So head for the great outdoors! And while you’re out there, here’s a wonderful uplifting song that can instantly raise your serotonin levels to a brimming cupful should you sing it out loud in the company of strangers:

Zip a dee doo dah, Zip a dee ay,

My, on my, what a wonderful day!

Plenty of sunshine, headin’ my way,

Zip a dee doo dah, Zip a dee ay,

Mister bluebird on my shoulder,

It’s the truth, it’s natural

Everything is satisfactull,

Zip a dee doo dah, Zip a dee ay,

Wonderful feeling, Wonderful day!*

Granted, this ditty comes from the Disney film “Song of the South”, a movie that has been labeled “racist” and “backwards leaning” by those offended by its depiction of Uncle Remus as a slave on the plantation.  Disney defends “Song of the South” by saying Uncle Remus could leave the plantation freely, any time he wanted. The same as any of us can leave our jobs in the corporate slave trade, if we are willing to forgo a weekly check and not mind the stigma of having “time on our hands” instead of constantly checking our iPhones for important missives from corporate communications. So here’s hoping you have a bluebird on your shoulder, instead of a Galaxy Note 9 in your pocket.

That’s what happened to a young man named Paul McCartney on this day in 1957.

A friend of his from the Liverpool Institute High School for Boys invited him to come check out a band called the Quarrymen, playing at St. Peter’s Church.  Now he could have said no, but he didn’t.   And if he had only shook hands with Eric Griffiths (guitar), Colin Hanton (drums), Rod Davies (banjo), Pete Shotton (washboard) or Len Garry (tea chest bass), then history wouldn’t have been written.

But he focused on the guy leading the band.  “He was singing ‘Come Go With Me,’ the Del-Vikings’ song, which I thought was fabulous until I realized they weren’t the right words,” recalled Paul.  “He was changing them. ‘Come go with me … down to the penitentiary’ — he was nicking folk-song words and chain-gang words and putting them into the Del-Vikings’ songs, a clever little bit of ingenuity.”

Why not take a cue from Paul and venture outside to meet someone new?  Who knows where it might lead?  Perhaps to the toppermost of the poppermost!

 

With Memorial Day coming up, and people taking the opportunity to do things they don’t normally do (navigating holiday traffic, eating cured meat, forgetting to apply SPF 50, firing up a barbecue), it’s time to turn our attention to the noblest of professions: nursing.

Nurses are there for you in times like these. They don’t judge questionable behavior, but instead provide care and comfort, even if it’s the result of a mistimed water ski jump.

Here at SuperOptimist headquarters, we don’t spend a lot of time looking at calendars or clocks, being that we’re busy making the most of every moment. So imagine our surprise when we discovered that National Nurses Week had already come and gone!

It turns out that this celebration of caregivers begins each year on May 6th and ends on May 12th — Florence Nightingale’s birthday. That’s nice and all, but it’s during national holidays that nurses should really be honored.   At this point, we remembered another tenant of SuperOptimist practice: celebrate whatever you want, whenever you want.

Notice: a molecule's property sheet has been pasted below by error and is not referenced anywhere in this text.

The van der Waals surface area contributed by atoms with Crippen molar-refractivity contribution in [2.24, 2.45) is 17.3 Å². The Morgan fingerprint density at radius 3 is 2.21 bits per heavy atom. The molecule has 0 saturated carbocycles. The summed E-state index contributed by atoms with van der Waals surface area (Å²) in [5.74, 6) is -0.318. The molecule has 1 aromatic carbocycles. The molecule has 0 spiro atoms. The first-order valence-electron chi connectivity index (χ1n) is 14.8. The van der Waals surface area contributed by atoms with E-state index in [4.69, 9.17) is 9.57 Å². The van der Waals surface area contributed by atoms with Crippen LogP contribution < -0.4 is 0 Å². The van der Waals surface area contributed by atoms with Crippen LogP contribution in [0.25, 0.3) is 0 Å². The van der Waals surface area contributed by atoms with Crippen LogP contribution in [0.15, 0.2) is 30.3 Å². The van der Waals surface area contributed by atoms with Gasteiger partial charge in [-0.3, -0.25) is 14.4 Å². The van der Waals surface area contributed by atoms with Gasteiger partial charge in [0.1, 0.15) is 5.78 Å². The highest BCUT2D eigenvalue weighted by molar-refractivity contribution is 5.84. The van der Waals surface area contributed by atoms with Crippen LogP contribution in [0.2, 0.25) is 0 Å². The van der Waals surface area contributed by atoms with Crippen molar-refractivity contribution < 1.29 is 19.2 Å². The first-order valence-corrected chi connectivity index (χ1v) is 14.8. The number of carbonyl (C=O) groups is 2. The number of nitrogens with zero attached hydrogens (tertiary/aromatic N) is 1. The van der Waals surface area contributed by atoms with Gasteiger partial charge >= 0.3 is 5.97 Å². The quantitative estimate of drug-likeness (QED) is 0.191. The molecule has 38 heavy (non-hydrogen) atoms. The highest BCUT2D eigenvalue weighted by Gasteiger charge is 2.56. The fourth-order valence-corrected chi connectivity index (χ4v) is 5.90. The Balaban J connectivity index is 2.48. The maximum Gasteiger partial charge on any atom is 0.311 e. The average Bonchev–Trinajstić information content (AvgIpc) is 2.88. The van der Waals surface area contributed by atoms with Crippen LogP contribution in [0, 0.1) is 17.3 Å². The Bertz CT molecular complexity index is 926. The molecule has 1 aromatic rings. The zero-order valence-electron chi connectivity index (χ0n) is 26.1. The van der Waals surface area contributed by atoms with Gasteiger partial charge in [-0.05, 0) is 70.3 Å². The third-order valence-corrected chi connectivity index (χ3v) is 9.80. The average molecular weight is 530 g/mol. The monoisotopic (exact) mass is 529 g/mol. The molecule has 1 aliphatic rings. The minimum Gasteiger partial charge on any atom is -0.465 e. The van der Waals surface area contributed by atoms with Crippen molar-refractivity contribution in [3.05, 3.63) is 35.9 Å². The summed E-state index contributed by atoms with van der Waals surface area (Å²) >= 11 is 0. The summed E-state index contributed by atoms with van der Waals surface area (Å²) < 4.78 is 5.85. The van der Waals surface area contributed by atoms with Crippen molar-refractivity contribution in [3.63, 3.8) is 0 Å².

So we hereby extend National Nurses Week for another 72 hours, and encourage you to recognize and appreciate the nurses in your life. Not just the hospital variety, who will be working overtime due to the human need to pack in the most fun over a three-day weekend, but the mother who fusses over every sniffle and scrape, the neighbor who rushes over with a bandage after you slip with the electric hedge trimmer, the son or daughter who administers to the visiting parent as if they were about to expire, or the concerned friend who hasn’t heard from you in 24 hours and calls repeatedly to make sure you’re still ambulatory.

As for a gift? You can always send a fruit basket. But we recommend getting a large tattoo of your favorite nurse on a forearm or neck to show your unwavering devotion. Remember: nurses work hard, and they have to stand all day in ugly shoes.  They deserve more than a thank-you card.  Let the celebration continue!

Some consider a public yawn to be a sign of ill-breeding, poor manners, and worst of all, an inability to control oneself.  Nonsense!  Your yawn is actually a sign that you are deep thinker, a hard worker, and, dare we say it, a leader in your field.  Here’s why:

Scientists at Princeton University postulate that yawning plays a vital role in your well-being by cooling your brain.  When you start to yawn, the stretching of the jaw increases blood flow to your cranium, while in turn forcing downward flow of spinal fluid.  Air breathed into the mouth during the yawn chills these fluids, like a car’s radiator cooling the engine.

So the next time you feel a yawn coming on, don’t stifle it. Don’t hide it behind a hand or elbow. Let your yawn announce itself, jaws agape, eyed clenched shut.  Whatever sound that arises within the cave-like expanse of your mouth set asunder, let it echo as if it were a note ringing out from the stage of the Metropolitan Opera.